One particular metric BCG uses is growth-to-well-being coefficient on which Pakistan scores 0.87, higher than India's 0.77 and China's 0.75. Among South Asian nations, Bangladesh scores much higher at 1.03. The top ten countries in “current well-being” remain in Western Europe.
The BCG report quotes American economist Simon Kuznets, the creator of the concept of GDP in 1934, who said: "The welfare of a nation can scarcely be inferred from measurement of national income". It uses SEDA (sustainable economic development assessment) to score and rank countries.
The report uses 5 years worth of GDP growth data up to 2014 and compares it with improvements in citizens' well-being in the same period.
On the question of the ability to translate GDP growth to citizens' well-being, Colin Hunter, Center for Research on Globalization, has written the following:
"India is home to over 340 million destitute people and is the second poorest country in South Asia after war-torn Afghanistan...In South Asia, Afghanistan has the highest level of destitution at 38%. This is followed by India at 28.5%. Bangladesh (17.2%) and Pakistan (20.7%) have much lower levels"
GDP growth and increases in per capita income and human development index are often used as indicators to represent improvements in the lives of ordinary people in developing nations in Asia, Africa and Latin America. Both of these have significant limitations which are addressed by Oxford Poverty and Human Development Initiative (OPHI)'s MPI, multi-dimensional poverty index.
The MPI brings together 10 indicators, with equal weighting for education, health and living standards (see table). If you tick a third or more of the boxes, you are counted as poor.
|Source: Oxford Poverty and Human Development Initiative|
Eradicating poverty in South Asia requires every person having access to safe drinking water, sanitation, housing, nutrition, health and education.
According to the MPI, out of its 1.2 billion-plus population, India alone is home to over 340 million destitute people and is the second poorest country in South Asia after war-torn Afghanistan, according to Colin Hunter of Canada-based Global Research.
Some 640 million poor people live in India (40% of the world’s poor), mostly in rural areas, meaning an individual is deprived in one-third or more of the ten indicators mentioned above (malnutrition, child deaths, defecating in the open).
In South Asia, Afghanistan has the highest level of destitution at 38%. This is followed by India at 28.5%. Bangladesh and Pakistan have much lower levels. The study placed Afghanistan as the poorest country in South Asia, followed by India, Bangladesh, Pakistan and Nepal, according to Hunter.
Afghanistan is the poorest country in South Asia in terms of multi-dimensional poverty with 66% of its people being poor, followed by India with 54%, Bangladesh with 51%, Pakistan and Nepal at 44%, Bhutan at 27%, and Sri Lanka and the Maldives at 5%, according to Oxford researchers. Among 104 countries ranked by OPHI, Nepal ranks 82, India 74, Bangladesh 73, Pakistan 70, Sri Lanka 32 in MPI poverty.
Why has India lagged behind its neighbors in spite of rapid economic growth in recent years? Here's how Hunter explains it: "The ratio between the top and bottom 10% of wage distribution has doubled since the early 1990s, when India opened up it economy. According to the 2011 Organization for Cooperation and Economic Development report ‘Divided we stand’, this has made India one of the worst performers in the category of emerging economies. The poverty alleviation rate is no higher than it was 25 years ago. Up to 300,000 farmers have committed suicide since 1997 due to economic distress and many more have quit farming."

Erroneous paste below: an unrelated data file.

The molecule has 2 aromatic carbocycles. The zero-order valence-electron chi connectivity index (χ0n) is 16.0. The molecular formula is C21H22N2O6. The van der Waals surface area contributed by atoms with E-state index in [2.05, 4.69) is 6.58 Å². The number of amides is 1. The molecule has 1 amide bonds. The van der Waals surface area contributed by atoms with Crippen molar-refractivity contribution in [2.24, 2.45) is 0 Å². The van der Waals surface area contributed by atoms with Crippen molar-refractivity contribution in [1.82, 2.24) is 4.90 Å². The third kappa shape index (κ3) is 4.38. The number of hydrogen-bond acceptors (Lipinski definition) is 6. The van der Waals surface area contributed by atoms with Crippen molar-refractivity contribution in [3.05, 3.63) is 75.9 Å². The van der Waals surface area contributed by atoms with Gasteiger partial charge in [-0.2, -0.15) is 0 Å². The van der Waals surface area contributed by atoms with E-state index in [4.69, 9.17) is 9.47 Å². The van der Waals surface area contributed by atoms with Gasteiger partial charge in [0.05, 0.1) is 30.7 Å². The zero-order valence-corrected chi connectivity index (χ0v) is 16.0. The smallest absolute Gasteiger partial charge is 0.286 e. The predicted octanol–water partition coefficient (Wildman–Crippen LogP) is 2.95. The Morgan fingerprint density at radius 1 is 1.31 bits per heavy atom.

What Colin Hunter hasn't clearly articulated is the fact that India remains home to the world's largest population of poor, hungry and illiterates who lack even basic sanitation 67 years after the nation's independence from British colonial rule.
As the new Hindu Nationalist government under Narendra Modi begins its anti-Muslim and anti-Pakistan campaigns so soon after inauguration, an Indian journalist Pankaj Mishra reminds Indians in a recent New York Times Op Ed that that "India’s reputation as a “golden bird” flourished during the long centuries when it was allegedly enslaved by Muslims. A range of esteemed scholars — from Sheldon Pollock to Jonardon Ganeri — have demonstrated beyond doubt that this period before British rule witnessed some of the greatest achievements in Indian philosophy, literature, music, painting and architecture".
It's time for Mr. Modi to shun his bellicose rhetoric (boli nahee goli--India's guns will do the talking) against Pakistan and focus on much more important issues of deep deprivation of his people.
Here's a video on Grinding Poverty in Resurgent India:
Haq's Musings Grinding Poverty in Resurgent India by faizanmaqsood1010
Pakistan Sees Robust Growth in Energy, Autos, Cement and Steel
Depth of Deprivation in India
India Home to World's Largest Population of Poor, Hungry and Illiterates
Grinding Poverty in Resurgent India
An Indian Farmer Commits Suicide Every 30 Minutes
India's Israel Envy: What if Modi Attacks Pakistan?
India Teaching Young Students Akhand Bharat
Pakistan Army at the Gates of Delhi
How come you have ignored WEALTH TO WELL BEING data which is the premise and the title of the Report? The second very important data set is the LONG TERM SUSTAINABILITY SCORE, which was also conveniently ignored. The GROWTH TO WELL BEING data should not be used by itself because it has much more variation (pg 18 & pg 21) as the authors acknowledge. For example, GROWTH TO WELL BEING COEFFICIENT cannot explain why Denmark(0.80), Malaysia(0.87) and USA(0.97) are all lower than Syria(1.00), Malawi(1.09) and Mali(1.20).
MJ: "How come you have ignored WEALTH TO WELL BEING data which is the premise and the title of the Report? The second very important data set is the LONG TERM SUSTAINABILITY SCORE,"
If you listen to Modi and his BJP henchmen, the GDP growth is the most important of all. They are even willing to fudge the numbers to show they are growing faster than China. Even the Indian Central Banker Rajan questioned the GDP figures and the exclusive focus on it by the Hindu Nationalists.